I've posted about the James Bond 007 game more than once in the past. Today I want to talk about one mechanic that I suspect could do a lot of good in other games, but that I don't recall seeing elsewhere. When you have a chase in 007, whether by foot, car, air, or underwater, initiative is determined by bidding. Initiative starts at 7 and whoever bids lowest gets to decide who goes first. What are you actually bidding? What currency are you spending? Difficulty level for all rolls. Well, technically its Ease Factor, the mathematical opposite of difficulty. A higher Ease Factor means something is easier to do. Either way, you take initiative of a given combat turn by willing to be more dangerous than the other guy, by increasing the chances of a car crash or some other mishap.
A fun bit is that, for vehicle chases, every vehicle has a "Redline" score. This number is the safest number you can bid without additional, additional risk. Super sporty high performance cars have a 1 or 2 for Redline, allowing for a lot of high-risk action. While ordinary sedans have a 3 or 4. This means a PC in a Lambo can do more tricky maneuvers than his pursuers, even if they have the same Driving score. (And you can hamper the PCs by forcing them to flee pursuing baddies in a Volkswagen Beetle.)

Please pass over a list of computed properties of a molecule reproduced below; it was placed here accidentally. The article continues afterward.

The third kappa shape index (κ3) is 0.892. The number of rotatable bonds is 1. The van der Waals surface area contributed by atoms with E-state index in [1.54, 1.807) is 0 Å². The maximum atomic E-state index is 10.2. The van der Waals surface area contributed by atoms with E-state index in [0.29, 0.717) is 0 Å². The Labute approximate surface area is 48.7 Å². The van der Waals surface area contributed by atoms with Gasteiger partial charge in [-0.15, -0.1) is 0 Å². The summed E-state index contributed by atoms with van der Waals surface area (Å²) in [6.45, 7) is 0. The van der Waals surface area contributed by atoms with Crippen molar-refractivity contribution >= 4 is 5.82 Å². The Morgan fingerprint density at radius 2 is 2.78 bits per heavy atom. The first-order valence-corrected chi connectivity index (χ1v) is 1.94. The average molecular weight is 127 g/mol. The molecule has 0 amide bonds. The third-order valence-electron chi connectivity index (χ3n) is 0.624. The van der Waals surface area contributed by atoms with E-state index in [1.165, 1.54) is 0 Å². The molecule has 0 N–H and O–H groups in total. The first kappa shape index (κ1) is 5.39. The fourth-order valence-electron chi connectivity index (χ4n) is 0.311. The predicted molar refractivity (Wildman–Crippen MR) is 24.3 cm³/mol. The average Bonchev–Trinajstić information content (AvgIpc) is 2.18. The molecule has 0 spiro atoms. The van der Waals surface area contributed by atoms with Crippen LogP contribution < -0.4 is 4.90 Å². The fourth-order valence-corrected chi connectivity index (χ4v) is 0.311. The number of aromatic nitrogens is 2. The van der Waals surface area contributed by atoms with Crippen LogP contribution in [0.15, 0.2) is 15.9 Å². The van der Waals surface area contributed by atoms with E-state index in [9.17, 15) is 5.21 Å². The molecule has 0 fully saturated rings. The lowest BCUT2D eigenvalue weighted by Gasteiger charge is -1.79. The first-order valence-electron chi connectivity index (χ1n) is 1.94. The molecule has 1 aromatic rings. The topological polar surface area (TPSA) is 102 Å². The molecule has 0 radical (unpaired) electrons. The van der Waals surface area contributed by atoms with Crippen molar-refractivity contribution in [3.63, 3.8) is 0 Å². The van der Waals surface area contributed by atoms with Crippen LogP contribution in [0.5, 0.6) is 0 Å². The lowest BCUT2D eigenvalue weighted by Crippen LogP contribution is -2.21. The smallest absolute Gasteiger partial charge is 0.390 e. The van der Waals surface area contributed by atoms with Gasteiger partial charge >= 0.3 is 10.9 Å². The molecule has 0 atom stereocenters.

This bidding method strikes me as appropriate for the genre. The person most willing to risk everything (typically, the Bond-esque devil-may-care PCs) gets to set the agenda for the chase. I feel like this is a mechanic that could be used in other games. Chases in a Star Wars style space opera could use the same approach.What other situations? Anywhere where a foolish willingness to risk disaster grants a short term advantage. Here are three ideas:
- An RPG where pro-wrestling is for realsies: The flippy shit high-fliers can take the initiative by willing to risk botching their attack.
- A fantasy or horror game: Wizards may go first if they are willing to risk accidentally unleashing the forces of hell.
- Rolemaster, just for fun: Initiative bidding where the number goes up and the result is added to everyone's fumble range.
I'm sure there have got to be other uses for bidding in RPGs. Anybody know of another game that uses it?